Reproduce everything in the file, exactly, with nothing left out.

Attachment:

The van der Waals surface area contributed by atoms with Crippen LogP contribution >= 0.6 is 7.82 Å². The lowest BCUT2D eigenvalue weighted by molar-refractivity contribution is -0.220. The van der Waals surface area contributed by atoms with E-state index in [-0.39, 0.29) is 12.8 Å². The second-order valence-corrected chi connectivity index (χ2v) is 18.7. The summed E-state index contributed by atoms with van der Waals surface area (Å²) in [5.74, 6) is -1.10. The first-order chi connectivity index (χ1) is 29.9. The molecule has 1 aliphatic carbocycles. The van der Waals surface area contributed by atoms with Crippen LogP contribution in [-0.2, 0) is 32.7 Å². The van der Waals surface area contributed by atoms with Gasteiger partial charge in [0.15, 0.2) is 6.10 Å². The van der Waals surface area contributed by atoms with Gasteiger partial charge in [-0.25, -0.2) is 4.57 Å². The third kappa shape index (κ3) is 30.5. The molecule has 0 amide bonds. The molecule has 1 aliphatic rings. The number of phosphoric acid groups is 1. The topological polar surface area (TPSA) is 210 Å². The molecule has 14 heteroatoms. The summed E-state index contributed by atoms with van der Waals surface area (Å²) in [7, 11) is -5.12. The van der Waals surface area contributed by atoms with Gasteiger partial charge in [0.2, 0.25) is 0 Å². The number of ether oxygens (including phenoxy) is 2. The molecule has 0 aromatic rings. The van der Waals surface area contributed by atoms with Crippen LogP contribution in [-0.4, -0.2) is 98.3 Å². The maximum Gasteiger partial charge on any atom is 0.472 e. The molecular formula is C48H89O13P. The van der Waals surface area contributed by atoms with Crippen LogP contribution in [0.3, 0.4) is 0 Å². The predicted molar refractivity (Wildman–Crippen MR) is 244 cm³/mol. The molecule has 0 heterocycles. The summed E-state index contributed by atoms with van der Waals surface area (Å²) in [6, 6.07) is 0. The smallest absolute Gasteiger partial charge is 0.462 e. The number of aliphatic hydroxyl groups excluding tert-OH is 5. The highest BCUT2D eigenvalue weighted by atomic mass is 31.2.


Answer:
The van der Waals surface area contributed by atoms with Crippen LogP contribution >= 0.6 is 7.82 Å². The lowest BCUT2D eigenvalue weighted by molar-refractivity contribution is -0.220. The van der Waals surface area contributed by atoms with E-state index in [-0.39, 0.29) is 12.8 Å². The second-order valence-corrected chi connectivity index (χ2v) is 18.7. The summed E-state index contributed by atoms with van der Waals surface area (Å²) in [5.74, 6) is -1.10. The first-order chi connectivity index (χ1) is 29.9. The molecule has 1 aliphatic carbocycles. The van der Waals surface area contributed by atoms with Crippen LogP contribution in [-0.2, 0) is 32.7 Å². The van der Waals surface area contributed by atoms with Gasteiger partial charge in [0.15, 0.2) is 6.10 Å². The van der Waals surface area contributed by atoms with Gasteiger partial charge in [-0.25, -0.2) is 4.57 Å². The third kappa shape index (κ3) is 30.5. The molecule has 0 amide bonds. The molecule has 1 aliphatic rings. The number of phosphoric acid groups is 1. The topological polar surface area (TPSA) is 210 Å². The molecule has 14 heteroatoms. The summed E-state index contributed by atoms with van der Waals surface area (Å²) in [7, 11) is -5.12. The van der Waals surface area contributed by atoms with Gasteiger partial charge in [0.2, 0.25) is 0 Å². The number of ether oxygens (including phenoxy) is 2. The molecule has 0 aromatic rings. The van der Waals surface area contributed by atoms with Crippen LogP contribution in [-0.4, -0.2) is 98.3 Å². The maximum Gasteiger partial charge on any atom is 0.472 e. The molecular formula is C48H89O13P. The van der Waals surface area contributed by atoms with Crippen LogP contribution in [0.3, 0.4) is 0 Å². The predicted molar refractivity (Wildman–Crippen MR) is 244 cm³/mol. The molecule has 0 heterocycles. The summed E-state index contributed by atoms with van der Waals surface area (Å²) in [6, 6.07) is 0. The smallest absolute Gasteiger partial charge is 0.462 e. The number of aliphatic hydroxyl groups excluding tert-OH is 5. The highest BCUT2D eigenvalue weighted by atomic mass is 31.2.